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Fork seal leak

Discussion in 'Biker's Cafe' started by mjd, Jul 26, 2018.

  1. mjd

    Wise Guy

    Joined: Oct 21, 2002

    Posts: 1,066

    Location: Llanelli, S.Wales

    Hi chaps,

    Hoping someone can give me some guidance with what I assume is a leaking fork seal. I noticed a puddle around the front wheel of my CB125f a few days ago. I just assumed it was rainwater as there had been a downpour the night before, but on checking this morning can see it's clearly oil and seems to be the left hand fork. From the videos I have watched most leaks look relatively minor when they are caught, however my fork appears to have dumped the lot.
    Does the fact that so much oil has escaped whilst not actually being ridden mean this is any more serious than just replacing the fork seal?
     
  2. Dogbreath

    Capodecina

    Joined: Oct 18, 2002

    Posts: 16,650

    Location: Devon

    It can't dump "the lot" from the fork seal whilst not being used, since on "right way up" forks the majority of the oil is held in the lower fork leg which is below the level of the seal. Is it obvious the oil has come from the seal area? If it's leaked from this area then it's probably just the seal, but damaged (e.g. rusty) fork tubes or worn bushes will exacerbate things.

    It's also possible (though fairly unusual) for oil to leak from a bolt in the wheel end of the fork that holds the damper rod in place. In this case it will dump everything.

    Also check it's not brake fluid; is the brake reservoir still full?
     
  3. Diddums

    Capodecina

    Joined: Oct 24, 2012

    Posts: 19,382

    Location: London

  4. mjd

    Wise Guy

    Joined: Oct 21, 2002

    Posts: 1,066

    Location: Llanelli, S.Wales

    Hi,

    Its a late 2015 bike. On inspection, the oil appears to have come out through the top of the dust cover. I noticed a small amount of dirty liquid on the mudguard when I rode the bike earlier in the week, but put this down to having just washed it and didn't think anything of it.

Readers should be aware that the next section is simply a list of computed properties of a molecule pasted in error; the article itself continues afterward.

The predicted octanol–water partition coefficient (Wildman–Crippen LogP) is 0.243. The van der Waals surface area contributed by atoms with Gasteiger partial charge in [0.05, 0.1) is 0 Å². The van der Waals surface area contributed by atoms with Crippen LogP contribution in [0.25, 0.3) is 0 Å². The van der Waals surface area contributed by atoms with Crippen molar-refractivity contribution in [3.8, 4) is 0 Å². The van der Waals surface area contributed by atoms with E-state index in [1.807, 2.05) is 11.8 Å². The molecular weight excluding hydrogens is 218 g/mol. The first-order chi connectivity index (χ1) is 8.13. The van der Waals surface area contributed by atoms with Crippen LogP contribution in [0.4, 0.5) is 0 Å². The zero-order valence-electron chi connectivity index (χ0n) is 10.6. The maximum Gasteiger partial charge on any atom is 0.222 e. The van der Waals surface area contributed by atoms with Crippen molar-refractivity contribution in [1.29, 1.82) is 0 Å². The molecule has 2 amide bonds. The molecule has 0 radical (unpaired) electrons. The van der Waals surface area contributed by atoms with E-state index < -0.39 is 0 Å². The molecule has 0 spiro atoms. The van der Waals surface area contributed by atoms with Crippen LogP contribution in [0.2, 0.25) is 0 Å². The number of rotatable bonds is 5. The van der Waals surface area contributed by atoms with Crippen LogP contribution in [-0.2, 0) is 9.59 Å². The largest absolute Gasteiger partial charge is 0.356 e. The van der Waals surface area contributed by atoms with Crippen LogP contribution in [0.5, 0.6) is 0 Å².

Dumping the lot is probably an exaggeration on my part, but it was a noticeable puddle and definitely oil.

    [​IMG]

    The bike was on the side stand, so the bulk of the residue that hadn't made it to the floor was on the inside/top of the fork closest to the wheel with a noticeable build up on one side of the dust cover.

    As for brake fluid, that was my first thought, but all fine with the resevoir and checked all around the caliper and hoses and its all clean.
     
  5. TallPaul_S

    Soldato

    Joined: Mar 24, 2011

    Posts: 5,778

    Location: Kent

    Yeah, that brake disc is gonna need a massive clean/binning, and I'd just straight out bin the pads too, they'll be covered in fork oil.

    Fitting new fork seals is a maintenance job, if you ride more than a couple of thousand miles a year it's a case of when, not if. With the correct tools it's a pretty easy job tbh, I've done a few on my own bikes.
     
  6. mjd

    Wise Guy

    Joined: Oct 21, 2002

    Posts: 1,066

    Location: Llanelli, S.Wales

    I 'might' have been lucky with the calipers and disc. As the bike wasn't moving when the fork spontaneosly combusted, and apart from a small amount on the rim and tyre, I can't find a trace. I've ordered new oil and seals and will check the brakes more thoroughly when the forks come off. Still can't understand how this happened with the bike stationery though.